The UK’s economy grew substantially in the 20th century thanks to professionals. However, there’s now a new generation taking over, helping to shape and boost the economy.
Professional amateurs, dubbed Pro-Am’s, are taking advantage of modern markets, creating an entirely new small-scale business sector. Here, we’ll look at how this new middle group is rising in popularity and the impact they’re having on society.
The rise in part-time self-employment
It’s recently been revealed that there are 320,000 people who have a second, self-employed job. These amateur professionals are seeing the opportunities of self-employment, without the same level of risks as going full-time. Working the side hustle gives these amateurs time to build up their business, while reaping in the financial stability of their employment.
What this means, is that the economy is benefiting not just from having record numbers in employment, but from the additional services provided on a self-employed part-time basis. Depending upon how much professional amateurs earn with their side business, this could produce great tax benefits for the economy too.
People are realising that they can work towards a better lifestyle to suit them and their families without being permanently stuck working for someone else.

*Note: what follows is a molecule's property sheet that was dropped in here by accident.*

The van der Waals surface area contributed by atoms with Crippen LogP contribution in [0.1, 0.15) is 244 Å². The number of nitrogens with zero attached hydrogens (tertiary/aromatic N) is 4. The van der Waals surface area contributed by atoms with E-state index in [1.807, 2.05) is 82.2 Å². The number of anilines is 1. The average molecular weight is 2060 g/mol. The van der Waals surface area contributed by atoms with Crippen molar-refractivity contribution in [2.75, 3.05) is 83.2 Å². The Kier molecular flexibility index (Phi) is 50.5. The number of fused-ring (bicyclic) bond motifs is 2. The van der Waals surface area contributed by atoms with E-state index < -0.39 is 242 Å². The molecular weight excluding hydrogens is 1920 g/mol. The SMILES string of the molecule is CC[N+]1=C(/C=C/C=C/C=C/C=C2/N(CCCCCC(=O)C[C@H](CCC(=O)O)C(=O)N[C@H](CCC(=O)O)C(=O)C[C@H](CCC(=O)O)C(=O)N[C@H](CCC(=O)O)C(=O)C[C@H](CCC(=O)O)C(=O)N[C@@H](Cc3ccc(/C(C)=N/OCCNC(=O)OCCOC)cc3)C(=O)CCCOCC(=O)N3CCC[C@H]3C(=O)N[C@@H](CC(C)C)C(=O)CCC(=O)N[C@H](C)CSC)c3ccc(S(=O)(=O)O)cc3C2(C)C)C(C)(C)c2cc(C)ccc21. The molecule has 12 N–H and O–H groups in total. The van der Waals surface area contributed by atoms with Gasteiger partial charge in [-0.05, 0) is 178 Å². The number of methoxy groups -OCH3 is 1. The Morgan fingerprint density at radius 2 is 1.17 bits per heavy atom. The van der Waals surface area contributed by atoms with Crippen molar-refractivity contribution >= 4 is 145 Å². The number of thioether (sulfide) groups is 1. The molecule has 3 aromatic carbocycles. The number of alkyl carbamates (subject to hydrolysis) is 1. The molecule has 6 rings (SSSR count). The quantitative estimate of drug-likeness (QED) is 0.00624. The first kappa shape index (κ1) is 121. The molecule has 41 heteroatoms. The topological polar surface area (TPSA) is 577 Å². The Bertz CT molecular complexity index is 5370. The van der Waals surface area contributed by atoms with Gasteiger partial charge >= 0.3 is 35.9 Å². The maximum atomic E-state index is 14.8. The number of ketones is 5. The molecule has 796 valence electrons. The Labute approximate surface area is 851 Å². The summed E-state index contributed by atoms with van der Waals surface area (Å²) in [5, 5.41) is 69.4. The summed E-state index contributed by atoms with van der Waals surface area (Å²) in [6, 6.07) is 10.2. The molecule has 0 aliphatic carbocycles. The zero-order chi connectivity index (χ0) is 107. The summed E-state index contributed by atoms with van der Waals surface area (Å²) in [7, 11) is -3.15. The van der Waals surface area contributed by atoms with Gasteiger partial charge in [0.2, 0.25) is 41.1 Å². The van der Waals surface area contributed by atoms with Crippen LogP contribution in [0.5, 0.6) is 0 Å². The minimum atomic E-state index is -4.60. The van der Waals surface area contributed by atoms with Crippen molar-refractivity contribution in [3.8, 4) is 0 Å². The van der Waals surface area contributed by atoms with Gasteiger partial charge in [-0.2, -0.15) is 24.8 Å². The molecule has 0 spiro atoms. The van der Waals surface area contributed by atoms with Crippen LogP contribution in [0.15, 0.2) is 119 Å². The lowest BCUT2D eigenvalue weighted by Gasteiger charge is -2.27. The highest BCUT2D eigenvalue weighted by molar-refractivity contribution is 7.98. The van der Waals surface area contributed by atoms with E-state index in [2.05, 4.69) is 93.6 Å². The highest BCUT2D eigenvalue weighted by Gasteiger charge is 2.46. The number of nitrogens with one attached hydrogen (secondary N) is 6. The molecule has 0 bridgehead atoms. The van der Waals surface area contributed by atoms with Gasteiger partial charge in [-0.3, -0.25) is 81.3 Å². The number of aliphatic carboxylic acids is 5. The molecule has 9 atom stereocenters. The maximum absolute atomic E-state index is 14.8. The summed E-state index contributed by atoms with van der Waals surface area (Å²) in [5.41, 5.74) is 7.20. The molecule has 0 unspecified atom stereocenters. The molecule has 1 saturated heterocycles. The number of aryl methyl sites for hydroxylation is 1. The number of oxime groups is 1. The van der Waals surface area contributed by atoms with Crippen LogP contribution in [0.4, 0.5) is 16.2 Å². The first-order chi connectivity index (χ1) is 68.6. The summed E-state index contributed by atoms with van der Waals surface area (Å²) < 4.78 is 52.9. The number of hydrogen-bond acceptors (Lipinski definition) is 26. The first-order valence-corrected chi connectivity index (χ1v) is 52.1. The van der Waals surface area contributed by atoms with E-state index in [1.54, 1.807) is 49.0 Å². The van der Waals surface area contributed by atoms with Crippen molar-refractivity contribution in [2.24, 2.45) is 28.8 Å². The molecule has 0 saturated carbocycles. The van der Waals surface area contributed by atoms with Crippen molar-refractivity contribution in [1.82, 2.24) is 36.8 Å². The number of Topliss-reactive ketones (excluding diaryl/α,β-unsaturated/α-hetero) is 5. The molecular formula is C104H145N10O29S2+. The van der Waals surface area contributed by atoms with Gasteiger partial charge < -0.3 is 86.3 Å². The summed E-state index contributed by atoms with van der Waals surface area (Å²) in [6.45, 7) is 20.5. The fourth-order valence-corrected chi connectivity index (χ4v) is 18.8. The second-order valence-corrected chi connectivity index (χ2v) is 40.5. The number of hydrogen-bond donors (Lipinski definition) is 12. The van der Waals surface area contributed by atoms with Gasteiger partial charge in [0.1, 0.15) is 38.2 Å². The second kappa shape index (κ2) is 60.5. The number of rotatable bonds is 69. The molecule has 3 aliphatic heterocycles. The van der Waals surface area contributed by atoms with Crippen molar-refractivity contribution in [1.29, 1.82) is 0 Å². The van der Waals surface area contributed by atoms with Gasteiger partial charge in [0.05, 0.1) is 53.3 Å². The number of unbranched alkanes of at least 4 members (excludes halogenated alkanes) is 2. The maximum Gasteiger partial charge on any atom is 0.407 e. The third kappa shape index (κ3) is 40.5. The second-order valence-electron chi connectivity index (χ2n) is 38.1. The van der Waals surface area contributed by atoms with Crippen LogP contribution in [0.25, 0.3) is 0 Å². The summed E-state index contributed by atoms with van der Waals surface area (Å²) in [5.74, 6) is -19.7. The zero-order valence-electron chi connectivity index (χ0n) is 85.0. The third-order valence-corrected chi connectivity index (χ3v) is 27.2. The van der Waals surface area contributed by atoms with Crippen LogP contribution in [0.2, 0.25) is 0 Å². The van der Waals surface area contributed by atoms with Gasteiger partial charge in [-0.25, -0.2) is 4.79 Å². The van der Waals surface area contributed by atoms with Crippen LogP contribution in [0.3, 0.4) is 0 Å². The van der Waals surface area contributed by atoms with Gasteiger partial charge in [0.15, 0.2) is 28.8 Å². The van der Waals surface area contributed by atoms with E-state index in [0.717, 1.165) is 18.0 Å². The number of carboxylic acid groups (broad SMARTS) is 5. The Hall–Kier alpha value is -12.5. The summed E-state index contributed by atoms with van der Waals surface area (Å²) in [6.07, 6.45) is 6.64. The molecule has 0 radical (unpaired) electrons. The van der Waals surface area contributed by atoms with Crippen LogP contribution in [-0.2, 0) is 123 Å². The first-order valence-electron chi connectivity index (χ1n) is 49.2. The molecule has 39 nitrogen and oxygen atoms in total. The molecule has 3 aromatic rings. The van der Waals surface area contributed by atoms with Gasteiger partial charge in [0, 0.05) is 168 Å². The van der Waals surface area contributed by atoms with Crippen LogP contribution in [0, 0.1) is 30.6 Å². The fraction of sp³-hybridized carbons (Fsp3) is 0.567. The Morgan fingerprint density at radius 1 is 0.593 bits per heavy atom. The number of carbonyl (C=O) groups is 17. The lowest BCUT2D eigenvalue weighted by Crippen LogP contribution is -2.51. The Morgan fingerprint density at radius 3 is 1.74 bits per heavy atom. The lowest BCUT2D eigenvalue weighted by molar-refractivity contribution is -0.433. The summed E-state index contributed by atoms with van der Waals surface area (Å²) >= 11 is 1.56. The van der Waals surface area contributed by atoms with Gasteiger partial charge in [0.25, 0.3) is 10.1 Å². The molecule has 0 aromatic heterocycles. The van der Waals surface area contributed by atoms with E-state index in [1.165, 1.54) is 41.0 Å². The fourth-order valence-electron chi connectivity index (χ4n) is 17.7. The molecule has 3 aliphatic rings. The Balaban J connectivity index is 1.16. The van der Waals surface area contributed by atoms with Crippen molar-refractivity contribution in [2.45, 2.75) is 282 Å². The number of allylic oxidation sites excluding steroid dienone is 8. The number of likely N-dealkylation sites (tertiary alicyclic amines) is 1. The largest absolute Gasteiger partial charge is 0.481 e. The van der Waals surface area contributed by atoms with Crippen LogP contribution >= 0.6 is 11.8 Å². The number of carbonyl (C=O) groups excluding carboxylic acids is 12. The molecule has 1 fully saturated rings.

Technology and tools make it easier to set up small scale businesses
One of the main reasons we’re seeing a rise in Pro-Am’s, is because of improvements within technology and tools.
The internet has made it easier for professional amateurs to set up an online business, requiring very little capital and exposing them to millions of potential customers. Meanwhile, the availability of advanced yet affordable industry tools has helped trades people to get a real head start in the business, offering the same level of professionalism as a full-time tradesperson. Builders merchants are now commonly used not just by established businesses, but by individuals too.
What impact are professional amateurs having?
So, how are professional amateurs impacting society and the economy? Well, socially they are helping to build social capital. They often need to partner with other Pro-Am’s, allowing for networking and relationship building within the local community. As professional amateurs are also just starting out with self-employment, they tend to offer more affordable services, which in turn benefits local consumers.
Economy wise, professional amateurs really shine through. They are helping to generate additional taxes and aiding in innovation. People who would otherwise be tied up in full-time employment, are now able to branch out with their own ideas and innovations.
The rise in professional amateurs is showing no signs of slowing down. This new breed of worker is helping to drive the UK economy, while also helping more people to achieve a better work-life balance.